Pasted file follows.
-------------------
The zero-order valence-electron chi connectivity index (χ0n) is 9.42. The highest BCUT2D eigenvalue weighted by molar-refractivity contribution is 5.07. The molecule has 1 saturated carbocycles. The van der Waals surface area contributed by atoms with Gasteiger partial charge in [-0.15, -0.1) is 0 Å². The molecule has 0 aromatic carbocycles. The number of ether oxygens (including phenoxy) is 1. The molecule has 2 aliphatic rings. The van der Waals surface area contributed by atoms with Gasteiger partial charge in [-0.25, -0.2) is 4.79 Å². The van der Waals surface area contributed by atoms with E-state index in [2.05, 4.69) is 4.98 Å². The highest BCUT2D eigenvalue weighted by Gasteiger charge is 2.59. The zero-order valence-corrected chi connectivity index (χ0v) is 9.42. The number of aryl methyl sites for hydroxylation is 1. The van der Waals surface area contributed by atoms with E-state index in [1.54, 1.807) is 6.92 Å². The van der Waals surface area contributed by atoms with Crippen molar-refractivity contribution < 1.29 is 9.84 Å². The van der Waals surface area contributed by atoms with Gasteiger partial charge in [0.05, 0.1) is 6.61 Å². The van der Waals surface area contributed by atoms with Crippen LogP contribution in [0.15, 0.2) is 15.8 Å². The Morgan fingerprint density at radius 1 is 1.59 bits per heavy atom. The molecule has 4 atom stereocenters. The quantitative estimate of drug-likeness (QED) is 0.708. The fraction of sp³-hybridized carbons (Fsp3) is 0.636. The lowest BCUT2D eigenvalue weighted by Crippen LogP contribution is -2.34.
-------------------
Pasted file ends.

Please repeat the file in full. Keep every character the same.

The zero-order valence-electron chi connectivity index (χ0n) is 9.42. The highest BCUT2D eigenvalue weighted by molar-refractivity contribution is 5.07. The molecule has 1 saturated carbocycles. The van der Waals surface area contributed by atoms with Gasteiger partial charge in [-0.15, -0.1) is 0 Å². The molecule has 0 aromatic carbocycles. The number of ether oxygens (including phenoxy) is 1. The molecule has 2 aliphatic rings. The van der Waals surface area contributed by atoms with Gasteiger partial charge in [-0.25, -0.2) is 4.79 Å². The van der Waals surface area contributed by atoms with E-state index in [2.05, 4.69) is 4.98 Å². The highest BCUT2D eigenvalue weighted by Gasteiger charge is 2.59. The zero-order valence-corrected chi connectivity index (χ0v) is 9.42. The number of aryl methyl sites for hydroxylation is 1. The van der Waals surface area contributed by atoms with E-state index in [1.54, 1.807) is 6.92 Å². The van der Waals surface area contributed by atoms with Crippen molar-refractivity contribution < 1.29 is 9.84 Å². The van der Waals surface area contributed by atoms with Gasteiger partial charge in [0.05, 0.1) is 6.61 Å². The van der Waals surface area contributed by atoms with Crippen LogP contribution in [0.15, 0.2) is 15.8 Å². The Morgan fingerprint density at radius 1 is 1.59 bits per heavy atom. The molecule has 4 atom stereocenters. The quantitative estimate of drug-likeness (QED) is 0.708. The fraction of sp³-hybridized carbons (Fsp3) is 0.636. The lowest BCUT2D eigenvalue weighted by Crippen LogP contribution is -2.34.